Case-Based Online Learning Pilot Group
Online case study tutorials allow students to apply their knowledge by exploring solutions and solving real-world problems while receiving automated feedback along the way--kind of like a "choose your own adventure" book. Participants in this group will create in-depth case studies with multiple options and feedback that can provide students with an opportunity to problem-solve and critically think about real problems.
This new, two-semester group will use a free tool created and piloted by the UW-Madison Engage program called the Case Scenario/Critical Reader. UW-Madison's research of the program resulted in a pedagogical process and best practices that will be adapted for this group. CETL dollars are available for participants who meet milestones. Contact April Pierson with questions and/or CETL to register.
Advanced Camtasia Group
If you have been using Camtasia to create digital content and are ready to enhance your skills and the professionalism of your tutorials, this is the group for you. It will involve both hands-on small group training, best practices discussions, and sharing content you create. The agenda will include the following items in an order to be determined by the group and can include others if the group is interested. People who have attended other digital content groups or Camtasia training are welcomed to join, but this group is limited to five members, so register early!
- What makes a good tutorial? (analysis/discussion of examples)
- Editing efficiencies
- Quizzing in tutorials
- To webcam or not to webcam?
- The Camtasia media library
- Intro music and branding
If you are new to Camtasia but are interested in this group, contact April for more information. CETL dollars are available for participants who complete two tutorials.
Digital Badges Exploration
A few LTS staff members and a lone faculty member have been exploring the use of digital badges in learning. Badges are a way to display accomplishments in the digital world, similar to how physical badges are used in Scouts. According to Educause, "In a higher education setting, digital badges are symbols that represent discrete academic achievements or valued skills not represented by course outcomes or a degree. These smaller achievements can represent incremental learning and progress toward more significant goals. They can also recognize learning and skill building that is not part of, but enhances or complements, a formal degree program. As such, badges are becoming an increasingly popular way for universities to more fully document the breadth of student learning."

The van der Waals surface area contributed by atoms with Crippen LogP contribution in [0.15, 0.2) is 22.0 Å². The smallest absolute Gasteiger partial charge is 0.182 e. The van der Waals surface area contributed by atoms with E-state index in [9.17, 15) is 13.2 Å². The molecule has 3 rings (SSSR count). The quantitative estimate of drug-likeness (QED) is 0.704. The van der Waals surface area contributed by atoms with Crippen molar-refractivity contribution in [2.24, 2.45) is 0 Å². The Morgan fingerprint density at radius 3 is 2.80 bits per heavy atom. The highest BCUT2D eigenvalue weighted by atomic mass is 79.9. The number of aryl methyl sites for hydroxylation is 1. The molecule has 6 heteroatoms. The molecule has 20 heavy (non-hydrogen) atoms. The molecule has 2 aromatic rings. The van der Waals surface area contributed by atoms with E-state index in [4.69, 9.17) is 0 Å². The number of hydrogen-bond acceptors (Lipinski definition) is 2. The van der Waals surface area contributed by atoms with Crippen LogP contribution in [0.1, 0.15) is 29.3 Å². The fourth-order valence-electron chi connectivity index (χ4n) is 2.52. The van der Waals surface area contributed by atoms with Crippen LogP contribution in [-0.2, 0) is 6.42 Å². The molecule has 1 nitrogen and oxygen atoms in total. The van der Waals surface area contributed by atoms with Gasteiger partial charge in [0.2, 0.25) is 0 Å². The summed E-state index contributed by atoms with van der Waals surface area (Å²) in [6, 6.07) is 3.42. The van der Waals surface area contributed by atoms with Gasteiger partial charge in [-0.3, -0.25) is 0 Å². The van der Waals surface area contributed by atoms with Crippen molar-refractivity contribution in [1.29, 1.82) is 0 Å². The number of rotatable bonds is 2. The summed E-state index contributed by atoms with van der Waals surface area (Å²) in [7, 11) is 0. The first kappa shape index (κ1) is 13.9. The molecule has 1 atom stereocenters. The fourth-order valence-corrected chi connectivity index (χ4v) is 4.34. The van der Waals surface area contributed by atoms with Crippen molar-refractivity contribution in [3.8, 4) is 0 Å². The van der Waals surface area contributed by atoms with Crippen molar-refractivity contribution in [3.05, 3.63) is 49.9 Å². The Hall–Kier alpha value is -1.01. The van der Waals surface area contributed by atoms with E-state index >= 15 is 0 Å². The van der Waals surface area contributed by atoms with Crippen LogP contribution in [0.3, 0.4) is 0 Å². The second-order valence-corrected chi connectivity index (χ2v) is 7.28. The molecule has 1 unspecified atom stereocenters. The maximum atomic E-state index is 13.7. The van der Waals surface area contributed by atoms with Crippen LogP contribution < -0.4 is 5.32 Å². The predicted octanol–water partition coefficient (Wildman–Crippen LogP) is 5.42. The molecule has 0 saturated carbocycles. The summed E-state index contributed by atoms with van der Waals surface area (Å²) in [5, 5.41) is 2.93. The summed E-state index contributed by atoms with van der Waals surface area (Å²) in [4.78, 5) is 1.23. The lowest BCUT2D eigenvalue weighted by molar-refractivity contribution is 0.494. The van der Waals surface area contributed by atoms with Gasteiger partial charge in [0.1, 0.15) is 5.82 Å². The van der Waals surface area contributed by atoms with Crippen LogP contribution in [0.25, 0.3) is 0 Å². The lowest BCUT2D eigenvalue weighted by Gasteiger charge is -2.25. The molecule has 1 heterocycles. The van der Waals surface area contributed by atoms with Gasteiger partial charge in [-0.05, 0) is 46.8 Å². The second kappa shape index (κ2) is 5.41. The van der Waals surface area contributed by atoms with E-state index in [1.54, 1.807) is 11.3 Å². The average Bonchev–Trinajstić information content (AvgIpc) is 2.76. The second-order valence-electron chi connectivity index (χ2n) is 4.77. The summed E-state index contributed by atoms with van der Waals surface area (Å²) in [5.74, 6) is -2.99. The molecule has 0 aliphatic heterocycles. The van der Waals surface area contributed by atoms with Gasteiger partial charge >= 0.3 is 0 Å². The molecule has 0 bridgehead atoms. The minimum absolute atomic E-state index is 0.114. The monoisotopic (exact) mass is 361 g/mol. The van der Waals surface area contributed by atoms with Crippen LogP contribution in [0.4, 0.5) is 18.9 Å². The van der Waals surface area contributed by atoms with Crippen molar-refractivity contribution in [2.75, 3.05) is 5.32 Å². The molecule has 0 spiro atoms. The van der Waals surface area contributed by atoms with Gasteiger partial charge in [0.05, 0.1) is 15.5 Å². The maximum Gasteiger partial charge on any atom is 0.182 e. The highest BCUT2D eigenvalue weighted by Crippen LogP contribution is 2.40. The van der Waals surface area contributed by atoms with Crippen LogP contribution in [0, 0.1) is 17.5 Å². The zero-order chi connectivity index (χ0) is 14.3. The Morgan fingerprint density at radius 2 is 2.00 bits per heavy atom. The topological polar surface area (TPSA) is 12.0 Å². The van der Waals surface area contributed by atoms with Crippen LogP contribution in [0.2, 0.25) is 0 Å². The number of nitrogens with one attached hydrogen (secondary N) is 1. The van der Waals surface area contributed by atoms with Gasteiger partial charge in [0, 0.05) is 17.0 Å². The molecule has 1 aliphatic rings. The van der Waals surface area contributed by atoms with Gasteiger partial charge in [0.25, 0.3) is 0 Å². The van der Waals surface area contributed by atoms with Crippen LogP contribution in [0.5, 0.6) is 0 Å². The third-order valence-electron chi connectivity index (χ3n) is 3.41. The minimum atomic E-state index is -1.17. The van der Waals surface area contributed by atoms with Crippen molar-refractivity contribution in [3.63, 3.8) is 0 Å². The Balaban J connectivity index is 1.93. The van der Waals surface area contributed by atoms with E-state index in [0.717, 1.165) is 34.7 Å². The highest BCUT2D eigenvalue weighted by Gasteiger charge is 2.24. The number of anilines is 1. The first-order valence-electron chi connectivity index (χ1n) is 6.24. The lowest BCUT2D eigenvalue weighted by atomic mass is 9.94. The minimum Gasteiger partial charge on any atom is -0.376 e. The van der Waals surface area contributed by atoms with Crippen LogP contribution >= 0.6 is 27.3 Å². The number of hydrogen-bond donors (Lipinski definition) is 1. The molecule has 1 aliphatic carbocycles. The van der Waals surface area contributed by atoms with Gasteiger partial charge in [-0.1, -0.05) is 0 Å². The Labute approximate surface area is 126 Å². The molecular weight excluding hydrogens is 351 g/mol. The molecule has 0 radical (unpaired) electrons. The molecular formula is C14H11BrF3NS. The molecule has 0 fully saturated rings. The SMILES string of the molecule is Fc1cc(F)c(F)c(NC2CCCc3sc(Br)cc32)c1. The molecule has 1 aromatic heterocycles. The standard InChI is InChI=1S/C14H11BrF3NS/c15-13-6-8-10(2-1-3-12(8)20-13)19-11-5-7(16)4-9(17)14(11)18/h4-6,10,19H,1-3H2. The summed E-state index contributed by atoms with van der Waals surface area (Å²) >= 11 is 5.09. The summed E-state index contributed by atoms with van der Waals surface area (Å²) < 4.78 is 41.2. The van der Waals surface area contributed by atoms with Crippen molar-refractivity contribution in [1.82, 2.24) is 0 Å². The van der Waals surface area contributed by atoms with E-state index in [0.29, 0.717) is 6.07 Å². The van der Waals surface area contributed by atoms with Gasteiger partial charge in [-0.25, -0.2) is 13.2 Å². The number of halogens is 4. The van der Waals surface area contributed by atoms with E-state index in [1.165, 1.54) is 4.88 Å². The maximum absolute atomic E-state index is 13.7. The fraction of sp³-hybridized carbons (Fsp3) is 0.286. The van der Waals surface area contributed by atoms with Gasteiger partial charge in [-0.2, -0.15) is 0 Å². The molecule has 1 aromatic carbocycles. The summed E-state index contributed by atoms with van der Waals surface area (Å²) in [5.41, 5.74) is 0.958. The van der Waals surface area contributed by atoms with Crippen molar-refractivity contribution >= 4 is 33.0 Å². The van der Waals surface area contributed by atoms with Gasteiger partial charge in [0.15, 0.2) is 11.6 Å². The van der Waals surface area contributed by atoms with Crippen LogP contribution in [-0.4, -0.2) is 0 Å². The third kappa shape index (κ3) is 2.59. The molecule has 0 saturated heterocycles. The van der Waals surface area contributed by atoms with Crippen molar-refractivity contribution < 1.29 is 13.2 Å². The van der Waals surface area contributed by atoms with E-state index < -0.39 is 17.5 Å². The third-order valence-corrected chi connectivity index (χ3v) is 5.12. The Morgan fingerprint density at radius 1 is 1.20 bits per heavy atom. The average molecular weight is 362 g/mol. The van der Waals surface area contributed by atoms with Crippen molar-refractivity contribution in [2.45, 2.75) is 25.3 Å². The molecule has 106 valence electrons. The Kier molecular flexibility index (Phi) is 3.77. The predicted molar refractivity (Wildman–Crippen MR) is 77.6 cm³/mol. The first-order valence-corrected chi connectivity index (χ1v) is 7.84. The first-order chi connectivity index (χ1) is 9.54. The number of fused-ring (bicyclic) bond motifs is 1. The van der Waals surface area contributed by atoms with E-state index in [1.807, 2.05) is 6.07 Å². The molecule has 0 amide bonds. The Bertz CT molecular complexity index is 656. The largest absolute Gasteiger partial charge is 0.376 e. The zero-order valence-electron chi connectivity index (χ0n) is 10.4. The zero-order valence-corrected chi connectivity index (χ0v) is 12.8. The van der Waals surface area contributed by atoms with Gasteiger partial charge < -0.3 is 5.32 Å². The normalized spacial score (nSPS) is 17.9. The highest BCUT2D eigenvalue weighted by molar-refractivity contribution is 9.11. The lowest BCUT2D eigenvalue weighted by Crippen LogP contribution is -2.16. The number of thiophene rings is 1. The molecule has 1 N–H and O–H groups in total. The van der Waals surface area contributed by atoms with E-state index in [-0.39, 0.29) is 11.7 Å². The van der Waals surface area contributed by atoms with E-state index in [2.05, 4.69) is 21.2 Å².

Digital badges are currently in use or in development at institutions such as MIT, Carnegie Mellon, the University of California–Davis, Purdue University, Seton Hall, and Yale University. The UW System Learning Technology Development Council (LTDC) will be exploring and discussing badges in the October meeting.
If you’d like to learn more, the Educause 7 Things You Need to Know article about digital badges is a helpful, concise resource. If you’re interested in discussing badges and/or see a use in your coursework or program, contact April Pierson.
Handwriting Digitization Options
Do you write on a whiteboard, chalkboard, or under the doc camera to explain concepts to students such as math problems, diagrams, or chemical equations? If you would like to do this digitally, check out this article on Handwriting Digitization Options. Contact April with questions or to try out the options.